As we go to press for the last edition of the year, we are justified in looking back on the past year and casting our thoughts forward to 2011. Our feed industry can only be as strong as its customers involved in livestock, milk and egg production. The slow recovery from the recession has impacted the purchasing power of consumers even extending to food. Margins have shrunk due to low demand from restaurants and supermarkets catering to the middle income demographic. This has resulted in concern for pricing and cost control for feed mills supplying non-integrated and independent producers in many areas.

This unfavorable situation has been further complicated by escalation in the prices of commodities, especially corn. As an agricultural industry, we are subject to the vagaries of nature with crop yields influenced by weather. This factor can be compensated by planning, investment in storage and transport from unaffected areas with higher yields. The saving grace is annual carryover stocks.

The emergence of corn-based ethanol production supported by government policy and subsidies during the past five years has imposed a new burden on profitability. A combination of the 4% downward revision of the 2010 harvest by the USDA on October 8 and the announced increase in the proportion of ethanol to be blended in gasoline have added to the concerns of the feed industry. To implement the 15% level for vehicles manufactured since 2007 and to retain the 10% incorporation rate for all others will require multi-blend pumps and new tanks at service stations.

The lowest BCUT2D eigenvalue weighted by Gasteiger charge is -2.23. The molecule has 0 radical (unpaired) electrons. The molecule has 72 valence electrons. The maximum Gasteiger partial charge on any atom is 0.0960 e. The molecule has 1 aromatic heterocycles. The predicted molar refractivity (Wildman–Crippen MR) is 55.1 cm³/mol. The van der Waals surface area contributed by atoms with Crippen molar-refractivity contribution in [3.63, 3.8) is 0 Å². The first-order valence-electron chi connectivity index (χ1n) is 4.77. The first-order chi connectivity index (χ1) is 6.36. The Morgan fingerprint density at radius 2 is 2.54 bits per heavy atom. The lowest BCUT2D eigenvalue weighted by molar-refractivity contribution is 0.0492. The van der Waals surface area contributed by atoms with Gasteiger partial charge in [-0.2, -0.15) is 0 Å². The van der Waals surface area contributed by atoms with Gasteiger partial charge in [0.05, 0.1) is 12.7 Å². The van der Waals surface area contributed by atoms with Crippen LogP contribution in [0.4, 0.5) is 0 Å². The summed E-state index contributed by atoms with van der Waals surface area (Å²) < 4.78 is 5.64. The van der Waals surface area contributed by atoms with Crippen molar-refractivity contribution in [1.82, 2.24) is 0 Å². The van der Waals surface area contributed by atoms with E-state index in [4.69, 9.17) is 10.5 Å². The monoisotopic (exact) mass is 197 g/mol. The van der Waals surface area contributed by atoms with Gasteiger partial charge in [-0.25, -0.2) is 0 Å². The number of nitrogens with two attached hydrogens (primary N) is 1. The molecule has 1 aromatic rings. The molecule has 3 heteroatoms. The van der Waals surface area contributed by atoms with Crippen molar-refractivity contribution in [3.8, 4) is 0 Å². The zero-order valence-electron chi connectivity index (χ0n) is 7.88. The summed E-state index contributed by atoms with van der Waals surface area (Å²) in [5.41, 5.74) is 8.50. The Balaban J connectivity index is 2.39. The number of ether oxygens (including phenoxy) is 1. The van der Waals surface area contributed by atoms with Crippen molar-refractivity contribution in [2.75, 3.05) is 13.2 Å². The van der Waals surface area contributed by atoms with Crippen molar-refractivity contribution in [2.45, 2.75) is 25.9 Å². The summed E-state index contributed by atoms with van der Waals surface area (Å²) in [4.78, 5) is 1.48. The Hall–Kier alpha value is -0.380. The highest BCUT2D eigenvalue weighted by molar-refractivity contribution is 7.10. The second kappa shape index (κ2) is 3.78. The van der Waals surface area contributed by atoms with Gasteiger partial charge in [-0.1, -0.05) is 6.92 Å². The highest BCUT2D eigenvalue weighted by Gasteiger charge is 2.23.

The federal government will naturally oblige by providing loans and subsidies to support an industry which is incapable of competing on its own merits. Fresh from its blend escalation victory, the National Corn Growers Association is pressing its case to retain the Volumetric Ethanol Excise Tax, which ensures the viability of domestic diversion of food to fuel at taxpayer expense. Since ethanol fumes seem to have affected the thinking of the present administration, we can abandon hope of rationalizing the nation’s energy supply.

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Concepts such as importation of ethanol based on sugar cane from Brazil and the Caribbean, greater use of natural gas, exploitation of offshore oil, expediting nuclear generation of electrical power and advanced coal technology appear to be subservient to a misplaced commitment to corn-based ethanol. With corn at $5.60 per bushel on October 24 and soybean meal above $300 per ton, the prospects of lower feed and food prices and increased consumption appear remote. The situation is exacerbated by strengthening export demand from Asia and the prospect of a La Niña event, which may disrupt world production of grains.

Feed Management wishes readers and supporters a prosperous 2011 and we hope to see you at the IPE/IFE Expo in January.